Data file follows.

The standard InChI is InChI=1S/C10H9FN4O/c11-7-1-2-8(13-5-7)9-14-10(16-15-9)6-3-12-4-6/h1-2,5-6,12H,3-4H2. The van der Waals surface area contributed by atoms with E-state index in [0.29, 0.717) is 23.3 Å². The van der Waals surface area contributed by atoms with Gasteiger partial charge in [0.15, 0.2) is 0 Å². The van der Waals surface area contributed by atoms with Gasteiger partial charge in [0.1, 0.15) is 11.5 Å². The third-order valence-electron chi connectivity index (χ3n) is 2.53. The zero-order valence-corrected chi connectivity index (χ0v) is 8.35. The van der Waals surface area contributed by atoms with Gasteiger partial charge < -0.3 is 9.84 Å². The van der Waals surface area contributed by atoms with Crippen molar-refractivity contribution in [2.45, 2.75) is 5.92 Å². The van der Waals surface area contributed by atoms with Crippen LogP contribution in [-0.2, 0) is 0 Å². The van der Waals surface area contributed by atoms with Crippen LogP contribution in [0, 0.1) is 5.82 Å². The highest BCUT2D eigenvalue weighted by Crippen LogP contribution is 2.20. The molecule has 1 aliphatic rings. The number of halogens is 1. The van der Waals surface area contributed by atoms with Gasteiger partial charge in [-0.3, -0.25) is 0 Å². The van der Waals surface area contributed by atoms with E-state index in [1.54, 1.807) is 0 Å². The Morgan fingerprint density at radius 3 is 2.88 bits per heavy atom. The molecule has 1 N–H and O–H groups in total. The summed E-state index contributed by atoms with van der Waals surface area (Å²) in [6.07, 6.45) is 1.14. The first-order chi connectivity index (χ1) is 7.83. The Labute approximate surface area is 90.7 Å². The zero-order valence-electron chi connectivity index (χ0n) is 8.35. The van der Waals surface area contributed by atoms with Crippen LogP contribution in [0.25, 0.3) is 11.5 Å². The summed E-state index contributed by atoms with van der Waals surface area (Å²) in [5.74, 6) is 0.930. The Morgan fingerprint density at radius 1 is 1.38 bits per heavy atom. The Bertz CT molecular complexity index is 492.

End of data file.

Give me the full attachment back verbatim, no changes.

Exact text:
The standard InChI is InChI=1S/C10H9FN4O/c11-7-1-2-8(13-5-7)9-14-10(16-15-9)6-3-12-4-6/h1-2,5-6,12H,3-4H2. The van der Waals surface area contributed by atoms with E-state index in [0.29, 0.717) is 23.3 Å². The van der Waals surface area contributed by atoms with Gasteiger partial charge in [0.15, 0.2) is 0 Å². The van der Waals surface area contributed by atoms with Gasteiger partial charge in [0.1, 0.15) is 11.5 Å². The third-order valence-electron chi connectivity index (χ3n) is 2.53. The zero-order valence-corrected chi connectivity index (χ0v) is 8.35. The van der Waals surface area contributed by atoms with Gasteiger partial charge < -0.3 is 9.84 Å². The van der Waals surface area contributed by atoms with Crippen molar-refractivity contribution in [2.45, 2.75) is 5.92 Å². The van der Waals surface area contributed by atoms with Crippen LogP contribution in [-0.2, 0) is 0 Å². The van der Waals surface area contributed by atoms with Crippen LogP contribution in [0, 0.1) is 5.82 Å². The highest BCUT2D eigenvalue weighted by Crippen LogP contribution is 2.20. The molecule has 1 aliphatic rings. The number of halogens is 1. The van der Waals surface area contributed by atoms with Gasteiger partial charge in [-0.3, -0.25) is 0 Å². The van der Waals surface area contributed by atoms with E-state index in [1.54, 1.807) is 0 Å². The Morgan fingerprint density at radius 3 is 2.88 bits per heavy atom. The molecule has 1 N–H and O–H groups in total. The summed E-state index contributed by atoms with van der Waals surface area (Å²) in [6.07, 6.45) is 1.14. The first-order chi connectivity index (χ1) is 7.83. The Labute approximate surface area is 90.7 Å². The zero-order valence-electron chi connectivity index (χ0n) is 8.35. The van der Waals surface area contributed by atoms with Crippen LogP contribution in [0.25, 0.3) is 11.5 Å². The summed E-state index contributed by atoms with van der Waals surface area (Å²) in [5.74, 6) is 0.930. The Morgan fingerprint density at radius 1 is 1.38 bits per heavy atom. The Bertz CT molecular complexity index is 492.